I’ve been reading lots of articles lately about the forever altered post-Panda and post-Penguin SEO landscape… a land where content is once again king… a land where trust and identity are key… a land where you might not want the kinds of links you used to want. Many of these articles state, quite rightly, that in a post-Panda and post-Penguin world where Google is increasingly scrutinizing potentially spammy link profiles, pursuing lots of links from smaller sites is no longer an SEO best practice. These days it makes sense to consider the referral value of links as much as, or maybe even more than, the SEO value of links. The idea is that if you pursue links based on anticipated referral value, you’ll pretty much never have to worry about building up a spammy link profile.
All of this is perfectly logical and I do not dispute any of it. What I would like to clarify in this article, though, is how this new link building advice might be perceived in a detrimental way by small businesses.
A Matter of Scale
How is this possible? It’s a matter of scale. These new link building articles are written for the most part by SEOs (and for SEOs) working with mid sized or large companies. These companies have established brands, established websites, established relationships, and the marketing resources to pursue links with high referral value (from newspapers and top blogs for example). Small businesses often have none of these things, and cannot possibly hope to pursue the same sorts of links (at least initially) that mid sized or large companies can.
This kind of “big business” SEO advice can leave small businesses afraid and confused. Consider the different stories of Betty Bigshot, the Fortune 500 SEO and Larry Little, the small business owner. For Betty Bigshot, a campaign to get links on a bunch of smaller sites is riskier than it used to be with much less potential reward. The advice to pursue links from higher profile sites (which also will send significant amounts of referral traffic) makes perfect sense. Betty leverages her relationships with major bloggers and also collaborates with her client’s PR firm to get press coverage for her client. This is all very expensive work, but the rewards are well worth it because Betty’s client will generate millions of dollars in revenue based on the current campaign.
Larry Little the small business owner, though, might read about the “new” best practices for link building and think to himself, “How am I supposed to get links from newspaper sites or any of these huge blogs? I just started my company, my website is brand new and my brand is in its infancy.” In this case the advice to not pursue links from smaller sites is dead wrong.
There are plenty of legitimate small sites out there… sites that Betty’s client might consider unworthy to be targeted in a link building campaign. For Larry, though, some of these same sites are exactly the ones that are perfect for him to work with as he begins to build links. Larry is not engaging in risky or blackhat SEO behavior by pursuing links from small (but legitimate) sites, he’s just working with other sites that are at or near the same level as his own, and there’s nothing at all wrong with that.
Takeaways for Small Businesses
Despite all the recent SEO hand-wringing about link building, small business link building is not much different than it used to be, aside from an increased focus on avoiding links from spammy sites. You won’t be getting links from the Washington Post anytime soon. You’re going to have to grind it out at first, so seek out legitimate sites, regardless of how small, and look for opportunities to earn a link (or two, or three).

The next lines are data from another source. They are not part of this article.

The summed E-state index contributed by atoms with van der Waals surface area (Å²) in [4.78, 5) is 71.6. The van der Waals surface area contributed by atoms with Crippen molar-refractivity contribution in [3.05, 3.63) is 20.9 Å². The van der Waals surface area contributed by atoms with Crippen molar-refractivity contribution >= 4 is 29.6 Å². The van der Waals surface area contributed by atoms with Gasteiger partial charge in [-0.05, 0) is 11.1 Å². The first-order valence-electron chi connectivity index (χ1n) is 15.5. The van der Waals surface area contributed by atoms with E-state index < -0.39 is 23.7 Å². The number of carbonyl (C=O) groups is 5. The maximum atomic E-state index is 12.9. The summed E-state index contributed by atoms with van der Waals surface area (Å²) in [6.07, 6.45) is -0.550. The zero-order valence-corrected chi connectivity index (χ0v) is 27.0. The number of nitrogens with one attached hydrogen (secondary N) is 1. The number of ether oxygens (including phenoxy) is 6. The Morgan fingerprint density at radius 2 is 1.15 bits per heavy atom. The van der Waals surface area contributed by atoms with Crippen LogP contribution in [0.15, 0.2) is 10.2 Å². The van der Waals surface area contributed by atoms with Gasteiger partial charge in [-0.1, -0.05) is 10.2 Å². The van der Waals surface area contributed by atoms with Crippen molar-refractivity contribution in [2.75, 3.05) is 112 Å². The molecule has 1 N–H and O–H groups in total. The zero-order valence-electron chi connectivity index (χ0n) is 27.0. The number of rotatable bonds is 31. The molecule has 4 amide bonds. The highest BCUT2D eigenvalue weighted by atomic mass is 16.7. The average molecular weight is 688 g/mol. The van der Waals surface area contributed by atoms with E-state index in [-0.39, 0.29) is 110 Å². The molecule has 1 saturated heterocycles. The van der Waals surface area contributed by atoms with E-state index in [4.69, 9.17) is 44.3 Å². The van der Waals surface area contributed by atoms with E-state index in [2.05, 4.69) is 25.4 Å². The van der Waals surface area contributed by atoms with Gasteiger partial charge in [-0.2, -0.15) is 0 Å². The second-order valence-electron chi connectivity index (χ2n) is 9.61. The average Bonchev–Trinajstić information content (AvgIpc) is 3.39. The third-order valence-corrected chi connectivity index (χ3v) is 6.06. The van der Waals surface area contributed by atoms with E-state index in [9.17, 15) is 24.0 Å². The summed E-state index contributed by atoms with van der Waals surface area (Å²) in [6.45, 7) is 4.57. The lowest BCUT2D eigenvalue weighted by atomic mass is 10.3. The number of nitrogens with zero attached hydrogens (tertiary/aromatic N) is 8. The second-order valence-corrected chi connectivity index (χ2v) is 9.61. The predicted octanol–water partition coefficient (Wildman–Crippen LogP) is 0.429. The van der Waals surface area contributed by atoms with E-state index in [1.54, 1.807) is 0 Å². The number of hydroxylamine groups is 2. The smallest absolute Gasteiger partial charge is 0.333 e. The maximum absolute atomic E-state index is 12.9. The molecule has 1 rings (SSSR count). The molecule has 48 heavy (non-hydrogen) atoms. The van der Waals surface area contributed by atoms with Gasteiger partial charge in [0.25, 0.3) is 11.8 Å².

Here’s a quick refresher on five tried and true link building techniques for small businesses:
- Guest posting is still one of the best bets if you’re just getting started. You’ve got expertise (we hope) and there are lots of legitimate sites out there looking for content from experts just like you. Put a short “about the author” section at the end of your guest articles with a link to your site. As long as you avoid content farms you’ll be building quality links. Make sure when you’re writing these posts that you put up excellent content that your readers will love.
- Writing reviews of products and services that you and/or your clients use to solve problems is another great way to get links. You’re creating valuable content for your site’s visitors (assuming the review is relevant to the problems your clients want to solve) and link-worthy content as well. Let the company whose product or service you’re going to review know that you’ll be writing a review beforehand and there’s a good chance they’ll promote it via social media.
- Build up your credibility online as an expert. This will help you and your business to become the leaders in the space. Much like SEJ has become a leader in the search marketing space over time…you must do the same thing and establish your credibility online.
- Interview an industry expert relevant to your business and publish the interview on your site. Once again you’ll be providing quality content to your site’s visitors, and as an added bonus the interviewee will very likely link to the interview.
- Don’t ever buy links, trade links, or do anything that would resemble this. Do honest work and you’ll be rewarded.
If you’re a small business owner or small business SEO, don’t ever forget that quality matters more than anything. If you’re putting up crap, you will get crap. Put up amazing posts and build quality backlinks to your site and Google will reward you for your efforts. It’s all about user experience, if you’re putting up amazing; it will create a great user experience.
Here’s to link building in a post Panda, post Penguin World!